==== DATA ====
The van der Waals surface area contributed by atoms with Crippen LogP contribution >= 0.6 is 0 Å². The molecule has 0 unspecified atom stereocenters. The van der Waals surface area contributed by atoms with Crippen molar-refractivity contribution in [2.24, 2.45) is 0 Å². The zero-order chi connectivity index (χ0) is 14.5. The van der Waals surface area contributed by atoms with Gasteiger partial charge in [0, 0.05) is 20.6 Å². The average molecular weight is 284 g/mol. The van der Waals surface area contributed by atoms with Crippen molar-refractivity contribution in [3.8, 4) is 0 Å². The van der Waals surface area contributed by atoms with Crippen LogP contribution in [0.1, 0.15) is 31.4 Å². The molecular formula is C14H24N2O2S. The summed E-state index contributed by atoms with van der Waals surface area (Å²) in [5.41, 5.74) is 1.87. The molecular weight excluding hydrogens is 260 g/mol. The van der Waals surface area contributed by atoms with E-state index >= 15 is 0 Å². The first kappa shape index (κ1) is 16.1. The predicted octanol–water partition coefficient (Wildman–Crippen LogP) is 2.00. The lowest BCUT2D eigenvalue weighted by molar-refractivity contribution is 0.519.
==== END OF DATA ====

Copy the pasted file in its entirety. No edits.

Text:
The van der Waals surface area contributed by atoms with Crippen LogP contribution >= 0.6 is 0 Å². The molecule has 0 unspecified atom stereocenters. The van der Waals surface area contributed by atoms with Crippen molar-refractivity contribution in [2.24, 2.45) is 0 Å². The zero-order chi connectivity index (χ0) is 14.5. The van der Waals surface area contributed by atoms with Gasteiger partial charge in [0, 0.05) is 20.6 Å². The average molecular weight is 284 g/mol. The van der Waals surface area contributed by atoms with Crippen molar-refractivity contribution in [3.8, 4) is 0 Å². The van der Waals surface area contributed by atoms with Crippen LogP contribution in [0.1, 0.15) is 31.4 Å². The molecular formula is C14H24N2O2S. The summed E-state index contributed by atoms with van der Waals surface area (Å²) in [5.41, 5.74) is 1.87. The molecular weight excluding hydrogens is 260 g/mol. The van der Waals surface area contributed by atoms with E-state index >= 15 is 0 Å². The first kappa shape index (κ1) is 16.1. The predicted octanol–water partition coefficient (Wildman–Crippen LogP) is 2.00. The lowest BCUT2D eigenvalue weighted by molar-refractivity contribution is 0.519.